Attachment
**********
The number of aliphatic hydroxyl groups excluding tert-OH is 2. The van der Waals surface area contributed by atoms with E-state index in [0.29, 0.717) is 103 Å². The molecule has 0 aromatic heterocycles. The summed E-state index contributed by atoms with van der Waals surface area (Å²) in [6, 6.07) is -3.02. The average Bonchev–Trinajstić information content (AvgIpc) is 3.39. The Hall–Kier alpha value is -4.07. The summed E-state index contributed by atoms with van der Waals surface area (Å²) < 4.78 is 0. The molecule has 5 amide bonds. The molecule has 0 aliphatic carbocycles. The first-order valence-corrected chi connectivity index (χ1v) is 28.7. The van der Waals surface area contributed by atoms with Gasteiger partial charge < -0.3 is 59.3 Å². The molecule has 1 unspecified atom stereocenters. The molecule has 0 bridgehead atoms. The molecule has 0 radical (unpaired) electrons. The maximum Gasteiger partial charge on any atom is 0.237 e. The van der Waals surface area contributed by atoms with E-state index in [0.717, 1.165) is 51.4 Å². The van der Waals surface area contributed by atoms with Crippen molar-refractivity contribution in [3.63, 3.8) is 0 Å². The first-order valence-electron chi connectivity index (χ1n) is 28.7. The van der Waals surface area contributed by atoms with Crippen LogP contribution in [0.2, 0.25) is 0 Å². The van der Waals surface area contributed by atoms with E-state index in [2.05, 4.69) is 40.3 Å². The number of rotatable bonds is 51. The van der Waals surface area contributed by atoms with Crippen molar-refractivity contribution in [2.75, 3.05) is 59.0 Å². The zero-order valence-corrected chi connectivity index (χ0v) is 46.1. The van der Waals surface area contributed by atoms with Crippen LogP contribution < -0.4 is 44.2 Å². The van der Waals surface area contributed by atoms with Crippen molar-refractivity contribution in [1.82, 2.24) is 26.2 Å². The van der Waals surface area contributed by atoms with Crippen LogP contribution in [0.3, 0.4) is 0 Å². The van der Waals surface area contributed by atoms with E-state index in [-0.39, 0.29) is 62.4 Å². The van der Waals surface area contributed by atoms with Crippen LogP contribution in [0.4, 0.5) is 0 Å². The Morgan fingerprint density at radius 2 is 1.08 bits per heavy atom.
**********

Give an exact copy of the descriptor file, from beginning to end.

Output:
The number of aliphatic hydroxyl groups excluding tert-OH is 2. The van der Waals surface area contributed by atoms with E-state index in [0.29, 0.717) is 103 Å². The molecule has 0 aromatic heterocycles. The summed E-state index contributed by atoms with van der Waals surface area (Å²) in [6, 6.07) is -3.02. The average Bonchev–Trinajstić information content (AvgIpc) is 3.39. The Hall–Kier alpha value is -4.07. The summed E-state index contributed by atoms with van der Waals surface area (Å²) < 4.78 is 0. The molecule has 5 amide bonds. The molecule has 0 aliphatic carbocycles. The first-order valence-corrected chi connectivity index (χ1v) is 28.7. The van der Waals surface area contributed by atoms with Gasteiger partial charge < -0.3 is 59.3 Å². The molecule has 1 unspecified atom stereocenters. The molecule has 0 bridgehead atoms. The molecule has 0 radical (unpaired) electrons. The maximum Gasteiger partial charge on any atom is 0.237 e. The van der Waals surface area contributed by atoms with E-state index in [0.717, 1.165) is 51.4 Å². The van der Waals surface area contributed by atoms with Crippen molar-refractivity contribution in [3.63, 3.8) is 0 Å². The first-order valence-electron chi connectivity index (χ1n) is 28.7. The van der Waals surface area contributed by atoms with Crippen LogP contribution in [0.2, 0.25) is 0 Å². The van der Waals surface area contributed by atoms with E-state index in [2.05, 4.69) is 40.3 Å². The number of rotatable bonds is 51. The van der Waals surface area contributed by atoms with Crippen molar-refractivity contribution in [2.75, 3.05) is 59.0 Å². The zero-order valence-corrected chi connectivity index (χ0v) is 46.1. The van der Waals surface area contributed by atoms with Crippen LogP contribution < -0.4 is 44.2 Å². The van der Waals surface area contributed by atoms with Crippen molar-refractivity contribution in [1.82, 2.24) is 26.2 Å². The van der Waals surface area contributed by atoms with Crippen LogP contribution in [0.3, 0.4) is 0 Å². The van der Waals surface area contributed by atoms with E-state index in [-0.39, 0.29) is 62.4 Å². The van der Waals surface area contributed by atoms with Crippen LogP contribution in [0.4, 0.5) is 0 Å². The Morgan fingerprint density at radius 2 is 1.08 bits per heavy atom.